AI needs guardrails as generative AI runs rampant

Generative AI hype has businesses eager to adopt it, but they should slow down. Frameworks and guardrails must first be put in place to mitigate generative AI's risks.

Artificial intelligence has made tremendous strides in recent years, revolutionizing virtually all industries. The introduction of more consumable AI through generative AI products, such as OpenAI's GPT, served as a significant accelerator.

These AI trends mean organizations are prioritizing consumption, adjusting product roadmaps, introducing new customer interactions and redefining companies altogether. However, it is important to acknowledge that AI comes with its own unique set of challenges and risks. We've seen some privacy concerns already emerge as people unknowingly violate rules, accidentally share intellectual property and innocently divulge secrets for a quick productivity boost. To harness the full potential of AI while minimizing its negative consequences, the need for AI guardrails has come to the forefront and it's forcing organizations to prioritize effective AI governance.

What is AI governance?

AI governance is more than detecting bias, ensuring fairness or providing explainability. It's a framework and set of policies and processes that ensures AI is researched, developed and utilized properly. It's about ensuring AI technologies are deployed responsibly, ethically and transparently while taking into consideration potential risks, privacy and security.

I would argue the most important aspect of establishing effective AI governance is people. There needs to be a high level of collaboration between policymakers, data science experts, researchers and stakeholders in an organization. This is really the only way organizations can foster the level of trust, fairness and accountability required to ensure proper use of AI without jeopardizing security, compliance and societal values.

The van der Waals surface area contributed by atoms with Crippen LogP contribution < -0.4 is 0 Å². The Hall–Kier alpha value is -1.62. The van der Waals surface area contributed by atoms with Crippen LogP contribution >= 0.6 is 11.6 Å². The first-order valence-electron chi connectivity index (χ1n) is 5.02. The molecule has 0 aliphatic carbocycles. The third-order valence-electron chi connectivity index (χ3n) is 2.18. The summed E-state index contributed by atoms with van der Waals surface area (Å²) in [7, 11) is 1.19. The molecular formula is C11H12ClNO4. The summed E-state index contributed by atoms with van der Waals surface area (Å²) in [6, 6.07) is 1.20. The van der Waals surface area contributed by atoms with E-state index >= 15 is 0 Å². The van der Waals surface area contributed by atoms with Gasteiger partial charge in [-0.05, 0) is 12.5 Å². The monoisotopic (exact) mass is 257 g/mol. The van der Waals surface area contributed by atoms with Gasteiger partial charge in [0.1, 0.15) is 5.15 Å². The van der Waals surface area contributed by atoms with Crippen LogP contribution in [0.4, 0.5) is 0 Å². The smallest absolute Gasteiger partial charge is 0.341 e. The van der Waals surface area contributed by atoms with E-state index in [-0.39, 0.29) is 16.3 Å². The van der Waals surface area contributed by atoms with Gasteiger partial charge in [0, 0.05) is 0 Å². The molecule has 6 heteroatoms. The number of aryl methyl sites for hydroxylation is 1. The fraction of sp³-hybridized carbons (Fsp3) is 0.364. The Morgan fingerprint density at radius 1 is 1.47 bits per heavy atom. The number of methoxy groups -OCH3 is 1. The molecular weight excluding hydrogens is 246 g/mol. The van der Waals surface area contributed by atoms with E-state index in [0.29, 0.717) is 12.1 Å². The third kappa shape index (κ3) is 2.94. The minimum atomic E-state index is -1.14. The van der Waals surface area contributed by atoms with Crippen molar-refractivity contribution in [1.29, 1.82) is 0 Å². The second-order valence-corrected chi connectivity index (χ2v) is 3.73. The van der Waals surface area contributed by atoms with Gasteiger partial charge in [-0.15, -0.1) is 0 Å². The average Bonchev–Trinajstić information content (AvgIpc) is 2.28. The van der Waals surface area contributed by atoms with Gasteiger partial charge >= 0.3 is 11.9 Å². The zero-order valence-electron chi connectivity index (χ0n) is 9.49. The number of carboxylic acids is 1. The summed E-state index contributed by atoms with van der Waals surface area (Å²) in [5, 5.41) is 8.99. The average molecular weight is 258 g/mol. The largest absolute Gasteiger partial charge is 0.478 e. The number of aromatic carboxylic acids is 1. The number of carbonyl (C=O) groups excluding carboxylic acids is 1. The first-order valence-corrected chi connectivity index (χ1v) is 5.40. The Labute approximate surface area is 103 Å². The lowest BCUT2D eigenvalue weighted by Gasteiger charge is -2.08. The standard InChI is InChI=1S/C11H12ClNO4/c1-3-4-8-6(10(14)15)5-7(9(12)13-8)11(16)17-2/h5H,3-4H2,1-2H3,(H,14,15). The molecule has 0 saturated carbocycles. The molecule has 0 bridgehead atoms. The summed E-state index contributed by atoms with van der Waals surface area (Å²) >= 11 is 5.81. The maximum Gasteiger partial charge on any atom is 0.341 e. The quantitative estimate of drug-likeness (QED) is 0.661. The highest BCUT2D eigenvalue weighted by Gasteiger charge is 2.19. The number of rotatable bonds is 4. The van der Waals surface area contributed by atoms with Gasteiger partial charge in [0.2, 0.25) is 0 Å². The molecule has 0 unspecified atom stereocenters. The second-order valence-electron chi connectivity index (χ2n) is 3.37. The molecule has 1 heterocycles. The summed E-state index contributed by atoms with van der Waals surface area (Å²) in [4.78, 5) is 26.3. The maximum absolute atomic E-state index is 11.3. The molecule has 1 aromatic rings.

The significance of guardrails

While AI presents numerous opportunities as organizations haphazardly look to implement it, the potential risks of improper use must be carefully managed to avoid unintended consequences. With many organizations just now embarking on their AI journeys rooted in the desire to use large language models (LLMs), the risks are high. It's a big reason why we've seen leading AI vendors prioritize the simplification of consumption through open source wrapper solutions to ramp up usage quickly and confidently.

The next wave from these leading vendors will be focused on guardrails. Think of AI guardrails as safety mechanisms, providing guidelines and limits to ensure that AI systems are developed and utilized in a manner that aligns with ethical standards and societal expectations. A great example can be seen from Nvidia's recent announcement of NeMo Guardrails, which aims to ensure that in-house applications powered by LLMs are accurate, appropriate and secure. The software provides organizations with sample code, examples and full documentation to deliver organizations the transparency necessary to safely develop and deploy generative AI applications.

A framework for delivering responsible AI